Current Poetry

Tell Me a Lie

Xinyu Luo

About the Author

Xinyu Luo is an XE graduate student.

Tell Me a Lie2022-01-20T18:24:06+00:00

Fever-Dream, A Poem

Kenneth Butterfield

I.

How quickly can a little nation die?
As quickly as she can let down her hair.
It isn’t right; but then, life isn’t fair,
And someone else’s nonsense isn’t mine.
I’ll keep to me, and you to thee and thine.
And if you fancy, in those sandy lands,
That Ghani should have bloodied his own hands,
Perhaps you’re right—but, you must know, no one
Has a monopoly, when all is done,
On what is really right or really wrong.

Fever-Dream, A Poem2022-01-20T10:04:41+00:00

Dear Joe

Kenny Likis

We meet at last.  

I heard your name for decades but never took you seriously. I thought of you as a minor artist who  had a bunch of famous poets for friends. 

Oh to be a minor artist with famous poets for friends! 

I’ve spent lots of time reading poems by Frank O’Hara, John Ashbery, and Kenneth Koch, but I  never met them for lunch. I get a buzz picturing it. 

Ron Padgett, Ted Berrigan, and you each came from Tulsa to NYC. You were […]

Dear Joe2022-01-20T22:52:41+00:00

Kepler—16b

Eli Coyle

Two suns like art you rose again                         In the daylight of tangerines
Beneath the binaries of mandarins                    I brought you rocks and flowers
Each month ripe and heavy                                 No matter how often
On the branch, irrefutably                                   You wore the jackets I left
Painting your […]

Kepler—16b2022-01-20T10:09:02+00:00

Come Daughter, Enter My Kiln

Mary Ellen Talley

I have never been satisfied with my own pieces

See how rough and thick the saucers are

I see my script embellishes your jacket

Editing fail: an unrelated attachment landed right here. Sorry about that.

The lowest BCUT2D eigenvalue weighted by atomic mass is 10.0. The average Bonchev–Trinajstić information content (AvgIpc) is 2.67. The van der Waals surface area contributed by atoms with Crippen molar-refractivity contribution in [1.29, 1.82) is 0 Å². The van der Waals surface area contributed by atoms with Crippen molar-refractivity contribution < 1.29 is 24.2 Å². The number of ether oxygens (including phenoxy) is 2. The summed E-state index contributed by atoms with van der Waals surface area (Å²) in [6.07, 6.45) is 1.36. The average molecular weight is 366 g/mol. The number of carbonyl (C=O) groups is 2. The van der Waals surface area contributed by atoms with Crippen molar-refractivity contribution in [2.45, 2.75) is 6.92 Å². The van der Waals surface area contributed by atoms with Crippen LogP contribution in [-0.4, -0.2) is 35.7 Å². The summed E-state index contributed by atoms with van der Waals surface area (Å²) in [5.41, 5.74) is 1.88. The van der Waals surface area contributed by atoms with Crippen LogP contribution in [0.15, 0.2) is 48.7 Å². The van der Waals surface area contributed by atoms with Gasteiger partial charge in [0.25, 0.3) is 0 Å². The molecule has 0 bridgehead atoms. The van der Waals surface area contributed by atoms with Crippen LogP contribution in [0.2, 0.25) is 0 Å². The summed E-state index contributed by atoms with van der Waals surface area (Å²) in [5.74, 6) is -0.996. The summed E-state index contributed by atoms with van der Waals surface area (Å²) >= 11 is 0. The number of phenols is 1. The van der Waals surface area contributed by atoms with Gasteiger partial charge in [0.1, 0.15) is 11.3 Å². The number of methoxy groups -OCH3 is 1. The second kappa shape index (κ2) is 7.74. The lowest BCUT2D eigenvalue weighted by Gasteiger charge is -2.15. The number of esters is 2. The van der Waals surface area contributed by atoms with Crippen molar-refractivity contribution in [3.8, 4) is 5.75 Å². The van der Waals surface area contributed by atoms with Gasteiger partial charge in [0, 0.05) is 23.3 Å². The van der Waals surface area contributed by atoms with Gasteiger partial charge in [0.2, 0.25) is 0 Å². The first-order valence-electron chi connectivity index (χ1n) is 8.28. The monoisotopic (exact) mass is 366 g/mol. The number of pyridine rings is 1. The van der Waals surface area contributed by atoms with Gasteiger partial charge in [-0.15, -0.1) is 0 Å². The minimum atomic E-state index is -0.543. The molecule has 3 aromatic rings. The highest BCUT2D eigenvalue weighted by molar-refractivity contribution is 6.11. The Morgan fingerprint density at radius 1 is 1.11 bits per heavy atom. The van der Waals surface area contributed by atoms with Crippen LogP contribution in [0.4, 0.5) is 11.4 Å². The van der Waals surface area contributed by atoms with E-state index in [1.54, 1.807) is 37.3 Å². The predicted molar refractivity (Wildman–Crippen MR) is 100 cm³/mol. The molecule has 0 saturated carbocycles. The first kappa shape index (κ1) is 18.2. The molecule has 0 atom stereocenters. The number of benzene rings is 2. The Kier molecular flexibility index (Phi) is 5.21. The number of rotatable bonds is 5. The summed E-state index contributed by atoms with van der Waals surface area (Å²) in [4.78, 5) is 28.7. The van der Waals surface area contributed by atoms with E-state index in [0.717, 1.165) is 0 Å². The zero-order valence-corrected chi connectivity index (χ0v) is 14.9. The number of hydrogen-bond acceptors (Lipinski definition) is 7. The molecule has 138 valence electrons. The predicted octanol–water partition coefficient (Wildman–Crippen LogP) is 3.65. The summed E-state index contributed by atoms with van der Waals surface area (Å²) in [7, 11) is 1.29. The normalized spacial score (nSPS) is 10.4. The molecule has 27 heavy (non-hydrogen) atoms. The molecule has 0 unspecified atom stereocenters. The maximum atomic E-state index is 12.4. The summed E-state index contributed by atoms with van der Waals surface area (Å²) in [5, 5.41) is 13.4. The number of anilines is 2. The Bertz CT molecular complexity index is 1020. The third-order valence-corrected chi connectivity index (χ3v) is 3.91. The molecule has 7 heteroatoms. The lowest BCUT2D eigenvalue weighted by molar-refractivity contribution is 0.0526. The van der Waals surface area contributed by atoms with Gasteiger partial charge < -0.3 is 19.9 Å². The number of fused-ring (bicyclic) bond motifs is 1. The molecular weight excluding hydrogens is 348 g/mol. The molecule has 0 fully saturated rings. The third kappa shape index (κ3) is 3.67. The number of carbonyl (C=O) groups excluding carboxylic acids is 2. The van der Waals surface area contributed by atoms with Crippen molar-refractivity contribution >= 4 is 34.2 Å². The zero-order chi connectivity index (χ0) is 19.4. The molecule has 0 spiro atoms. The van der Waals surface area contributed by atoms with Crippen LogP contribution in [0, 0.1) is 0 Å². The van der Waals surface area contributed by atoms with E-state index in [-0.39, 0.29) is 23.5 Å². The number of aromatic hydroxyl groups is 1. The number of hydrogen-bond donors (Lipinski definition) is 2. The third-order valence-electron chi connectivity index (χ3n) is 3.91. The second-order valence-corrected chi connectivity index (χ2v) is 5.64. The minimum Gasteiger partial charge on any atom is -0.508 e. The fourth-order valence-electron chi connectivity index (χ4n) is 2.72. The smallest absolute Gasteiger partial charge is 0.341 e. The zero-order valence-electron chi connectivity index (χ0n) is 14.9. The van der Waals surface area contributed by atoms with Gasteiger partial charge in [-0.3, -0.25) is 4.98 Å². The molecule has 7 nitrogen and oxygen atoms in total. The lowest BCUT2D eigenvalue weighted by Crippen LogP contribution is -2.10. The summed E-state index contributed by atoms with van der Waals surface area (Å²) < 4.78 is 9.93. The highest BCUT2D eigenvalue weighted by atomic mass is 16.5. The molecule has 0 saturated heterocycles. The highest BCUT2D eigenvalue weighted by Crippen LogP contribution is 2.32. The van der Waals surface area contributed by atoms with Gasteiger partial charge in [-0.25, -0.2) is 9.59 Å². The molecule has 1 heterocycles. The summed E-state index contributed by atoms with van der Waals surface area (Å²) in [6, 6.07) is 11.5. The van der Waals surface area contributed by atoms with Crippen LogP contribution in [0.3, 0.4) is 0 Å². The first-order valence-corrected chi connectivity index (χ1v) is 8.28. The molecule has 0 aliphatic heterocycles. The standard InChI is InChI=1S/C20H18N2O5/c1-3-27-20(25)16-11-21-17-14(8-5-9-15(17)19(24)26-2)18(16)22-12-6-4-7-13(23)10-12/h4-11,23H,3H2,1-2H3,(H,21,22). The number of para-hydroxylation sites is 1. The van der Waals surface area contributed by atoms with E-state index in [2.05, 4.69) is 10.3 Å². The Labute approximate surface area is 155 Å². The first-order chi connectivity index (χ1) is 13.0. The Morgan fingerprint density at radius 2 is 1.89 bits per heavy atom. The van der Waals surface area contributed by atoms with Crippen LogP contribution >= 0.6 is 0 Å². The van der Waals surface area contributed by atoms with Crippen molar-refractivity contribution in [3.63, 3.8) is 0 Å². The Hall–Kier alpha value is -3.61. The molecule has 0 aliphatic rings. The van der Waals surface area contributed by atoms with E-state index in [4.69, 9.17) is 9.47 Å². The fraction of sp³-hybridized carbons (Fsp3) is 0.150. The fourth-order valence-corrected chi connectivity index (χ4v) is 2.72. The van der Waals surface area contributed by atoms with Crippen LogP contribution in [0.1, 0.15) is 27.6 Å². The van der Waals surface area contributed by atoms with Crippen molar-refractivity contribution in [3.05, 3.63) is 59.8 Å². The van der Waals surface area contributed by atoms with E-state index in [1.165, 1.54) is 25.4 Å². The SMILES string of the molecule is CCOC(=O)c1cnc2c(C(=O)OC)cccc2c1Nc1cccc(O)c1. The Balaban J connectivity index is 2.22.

gloves pants cap mask frosted gray hair
and hiking boots.

Be my guest
lay your clay bowls
beside mine
Set cups vases plates
on the soon hot shelf

Yours will be better–come step inside

Slide your fingers along the dry heat walls

Bisque
is formed
of spinning clay

Claim the brash flash
blue glaze earthen cup

It will not crumble
for I remembered
to raise the
temperature slowly.

I bequeath this kiln to you
built brick by brick

by brick hard thick […]

Come Daughter, Enter My Kiln2022-01-20T10:03:21+00:00

Updates Are Crucial to Our Survival

Haley L. Johannesen

the birds from yesterday
the ones living in the skull
                                                beaks up, fuzz all over their spring bodies,
are gone
                they must have learned how to fly
                                                […]

Updates Are Crucial to Our Survival2022-01-20T10:14:25+00:00

They Pronounced Her in Society That Has No Fringe

Eli Coyle

they pronounced her
salt hay and clay

whale and wooden wharf
apartment block and city

a place in the obscure books
by the ocean

the speaker begins
with observations

casting aloe and sunburn
in the years

they pronounced her
refined rock and persimmon

arm socks and summer linen
            drying on the line

They Pronounced Her in Society That Has No Fringe2022-01-20T10:12:36+00:00

Zunguka Zunguka

Frederick Livingston

Ruti began with a reed in each hand.
She wove strands up and down
around and around,
zunguka zunguka.

Her mother was glad
to see Ruti give up her daydreaming
“we always need another basket,
it seems.”

Ruti’s circles grew larger and larger
until she could only hold the edge
and turn her work as she wove,
zunguka zunguka.

Her brother, in passing,
admired her work,
“A fine grass mat
for our cold floor.”

Zunguka Zunguka2022-01-20T10:15:06+00:00

Sphinxed

Mary Warner

Did you hear
about the sphinx
in the high school basement?
She says she’s been
collecting dust among gym mats
and second place tennis trophies for
the past three millennia. 

That might be why she’s kind
of a bitch.
It must suck to eat rats
and listen to high schoolers
whine and wane

Sphinxed2022-01-20T10:11:58+00:00

Fujita 5

Lara Hamidi-Ismert

My father used to warn me
about tornado-people—
those addicted to breaking
precious things. He said
they are sometimes unaware
but sometimes all-knowing.
They’ll bury anyone in their path. 

I remember, so young,
one coming, a tornado
from the east, screaming
higher-pitched than the sirens.
My mother took me down
to the basement, and we listened,
my bladder full as it approached, 

but I knew not to move until
we heard dishes breaking, a […]

Fujita 52022-01-20T10:05:20+00:00